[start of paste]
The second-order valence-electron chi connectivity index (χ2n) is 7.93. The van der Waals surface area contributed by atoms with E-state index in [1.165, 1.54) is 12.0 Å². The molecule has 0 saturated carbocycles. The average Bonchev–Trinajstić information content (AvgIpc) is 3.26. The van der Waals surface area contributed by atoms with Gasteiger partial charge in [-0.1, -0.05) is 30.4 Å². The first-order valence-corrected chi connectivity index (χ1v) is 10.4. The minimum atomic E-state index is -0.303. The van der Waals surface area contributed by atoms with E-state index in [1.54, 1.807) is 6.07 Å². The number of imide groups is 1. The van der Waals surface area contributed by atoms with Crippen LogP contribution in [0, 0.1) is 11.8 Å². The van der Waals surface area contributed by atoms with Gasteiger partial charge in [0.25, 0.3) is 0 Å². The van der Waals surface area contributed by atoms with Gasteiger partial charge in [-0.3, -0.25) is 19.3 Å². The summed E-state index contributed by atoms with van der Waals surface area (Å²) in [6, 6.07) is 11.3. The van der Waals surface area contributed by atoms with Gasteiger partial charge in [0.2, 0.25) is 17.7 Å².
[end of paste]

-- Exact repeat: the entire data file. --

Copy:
The second-order valence-electron chi connectivity index (χ2n) is 7.93. The van der Waals surface area contributed by atoms with E-state index in [1.165, 1.54) is 12.0 Å². The molecule has 0 saturated carbocycles. The average Bonchev–Trinajstić information content (AvgIpc) is 3.26. The van der Waals surface area contributed by atoms with Gasteiger partial charge in [-0.1, -0.05) is 30.4 Å². The first-order valence-corrected chi connectivity index (χ1v) is 10.4. The minimum atomic E-state index is -0.303. The van der Waals surface area contributed by atoms with E-state index in [1.54, 1.807) is 6.07 Å². The number of imide groups is 1. The van der Waals surface area contributed by atoms with Crippen LogP contribution in [0, 0.1) is 11.8 Å². The van der Waals surface area contributed by atoms with Gasteiger partial charge in [0.25, 0.3) is 0 Å². The van der Waals surface area contributed by atoms with Gasteiger partial charge in [-0.3, -0.25) is 19.3 Å². The summed E-state index contributed by atoms with van der Waals surface area (Å²) in [6, 6.07) is 11.3. The van der Waals surface area contributed by atoms with Gasteiger partial charge in [0.2, 0.25) is 17.7 Å².